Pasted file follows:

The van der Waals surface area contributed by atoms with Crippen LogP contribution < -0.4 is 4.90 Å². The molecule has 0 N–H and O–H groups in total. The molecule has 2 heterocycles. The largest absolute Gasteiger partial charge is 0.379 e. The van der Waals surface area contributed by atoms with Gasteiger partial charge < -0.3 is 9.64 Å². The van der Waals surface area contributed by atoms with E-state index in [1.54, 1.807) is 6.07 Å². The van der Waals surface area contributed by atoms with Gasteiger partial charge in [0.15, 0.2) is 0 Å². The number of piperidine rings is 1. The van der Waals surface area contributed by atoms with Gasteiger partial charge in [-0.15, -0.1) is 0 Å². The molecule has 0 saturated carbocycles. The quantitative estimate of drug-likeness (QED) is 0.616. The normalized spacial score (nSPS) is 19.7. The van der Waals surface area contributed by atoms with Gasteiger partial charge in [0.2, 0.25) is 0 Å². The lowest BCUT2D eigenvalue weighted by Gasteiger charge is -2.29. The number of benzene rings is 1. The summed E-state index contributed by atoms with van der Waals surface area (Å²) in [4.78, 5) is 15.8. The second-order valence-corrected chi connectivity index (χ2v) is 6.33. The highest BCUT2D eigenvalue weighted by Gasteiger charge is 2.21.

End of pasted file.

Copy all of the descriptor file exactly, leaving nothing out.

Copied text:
The van der Waals surface area contributed by atoms with Crippen LogP contribution < -0.4 is 4.90 Å². The molecule has 0 N–H and O–H groups in total. The molecule has 2 heterocycles. The largest absolute Gasteiger partial charge is 0.379 e. The van der Waals surface area contributed by atoms with Gasteiger partial charge < -0.3 is 9.64 Å². The van der Waals surface area contributed by atoms with E-state index in [1.54, 1.807) is 6.07 Å². The van der Waals surface area contributed by atoms with Gasteiger partial charge in [0.15, 0.2) is 0 Å². The number of piperidine rings is 1. The van der Waals surface area contributed by atoms with Gasteiger partial charge in [-0.15, -0.1) is 0 Å². The molecule has 0 saturated carbocycles. The quantitative estimate of drug-likeness (QED) is 0.616. The normalized spacial score (nSPS) is 19.7. The van der Waals surface area contributed by atoms with Gasteiger partial charge in [0.2, 0.25) is 0 Å². The lowest BCUT2D eigenvalue weighted by Gasteiger charge is -2.29. The number of benzene rings is 1. The summed E-state index contributed by atoms with van der Waals surface area (Å²) in [4.78, 5) is 15.8. The second-order valence-corrected chi connectivity index (χ2v) is 6.33. The highest BCUT2D eigenvalue weighted by Gasteiger charge is 2.21.